You can take this concept and create belief-discordant aliefs: the idea that when you have a belief and an alief and they contradict each other, you can create a magical moment. A good example of this is the example of heights. In The Void, Hickman often used heights as a way to quickly immerse people into an experience. People would try and get used to the rules of this new digital world, so Hickman would get them to physically interact with things in order for their alief system to reattach itself and say that things that are digital here are also physical.
“People very quickly got comfortable with the idea of leaning on digital walls, which in a normal virtual game is a really bad idea. But in The Void, they would get used to it and their alief system would connect to it. And then they’d step out onto the edge of a cliff that’s very narrow and had a huge drop off. And they’d get scared. It created a great vista, but it also created this tense moment.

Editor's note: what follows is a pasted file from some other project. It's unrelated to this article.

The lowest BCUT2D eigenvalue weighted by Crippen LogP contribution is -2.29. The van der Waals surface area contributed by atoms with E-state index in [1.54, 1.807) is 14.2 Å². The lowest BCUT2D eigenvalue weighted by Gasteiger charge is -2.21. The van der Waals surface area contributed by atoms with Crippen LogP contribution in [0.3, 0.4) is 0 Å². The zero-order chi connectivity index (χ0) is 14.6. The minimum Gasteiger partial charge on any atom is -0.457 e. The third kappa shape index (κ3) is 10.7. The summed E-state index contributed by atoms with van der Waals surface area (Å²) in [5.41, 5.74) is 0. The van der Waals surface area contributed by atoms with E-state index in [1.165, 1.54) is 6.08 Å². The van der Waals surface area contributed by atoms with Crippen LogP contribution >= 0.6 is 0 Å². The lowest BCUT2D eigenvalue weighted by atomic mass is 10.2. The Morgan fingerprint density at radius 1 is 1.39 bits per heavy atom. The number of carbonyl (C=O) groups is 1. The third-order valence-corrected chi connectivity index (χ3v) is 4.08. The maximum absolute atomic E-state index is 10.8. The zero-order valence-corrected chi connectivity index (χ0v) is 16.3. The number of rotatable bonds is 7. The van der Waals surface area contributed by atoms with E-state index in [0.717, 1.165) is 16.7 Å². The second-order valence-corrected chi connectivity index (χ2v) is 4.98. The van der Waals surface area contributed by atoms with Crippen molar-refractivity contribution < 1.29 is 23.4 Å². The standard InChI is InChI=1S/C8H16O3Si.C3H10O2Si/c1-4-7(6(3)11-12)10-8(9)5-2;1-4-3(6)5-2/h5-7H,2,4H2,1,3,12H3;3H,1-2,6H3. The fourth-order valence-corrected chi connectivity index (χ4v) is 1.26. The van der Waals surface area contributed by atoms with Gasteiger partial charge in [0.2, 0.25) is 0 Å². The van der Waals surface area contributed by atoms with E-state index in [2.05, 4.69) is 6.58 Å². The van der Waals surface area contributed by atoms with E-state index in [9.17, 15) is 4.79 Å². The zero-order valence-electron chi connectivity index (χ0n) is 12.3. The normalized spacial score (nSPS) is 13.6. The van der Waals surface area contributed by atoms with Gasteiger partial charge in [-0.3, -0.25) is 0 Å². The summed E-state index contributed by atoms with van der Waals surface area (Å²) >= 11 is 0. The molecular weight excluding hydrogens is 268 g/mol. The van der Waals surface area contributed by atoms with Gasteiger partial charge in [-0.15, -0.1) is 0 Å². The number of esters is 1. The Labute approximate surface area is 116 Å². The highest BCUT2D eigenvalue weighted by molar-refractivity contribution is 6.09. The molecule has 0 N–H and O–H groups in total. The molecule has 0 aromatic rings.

They couldn’t help it: this fear of falling to your death is an alief system that is embedded into us. Even people that are seasoned at VR are still not comfortable with heights in VR. So now I’ve skipped over the part where I have to get them to believe that they’re in a virtual world, because they alieve it.”Curtis Hickman
This is a belief-discordant alief because you know that you’re perfectly safe, but you also feel like you are not. And that is fun, as per the old Imagineering philosophy that danger minus the threat of death equals fun.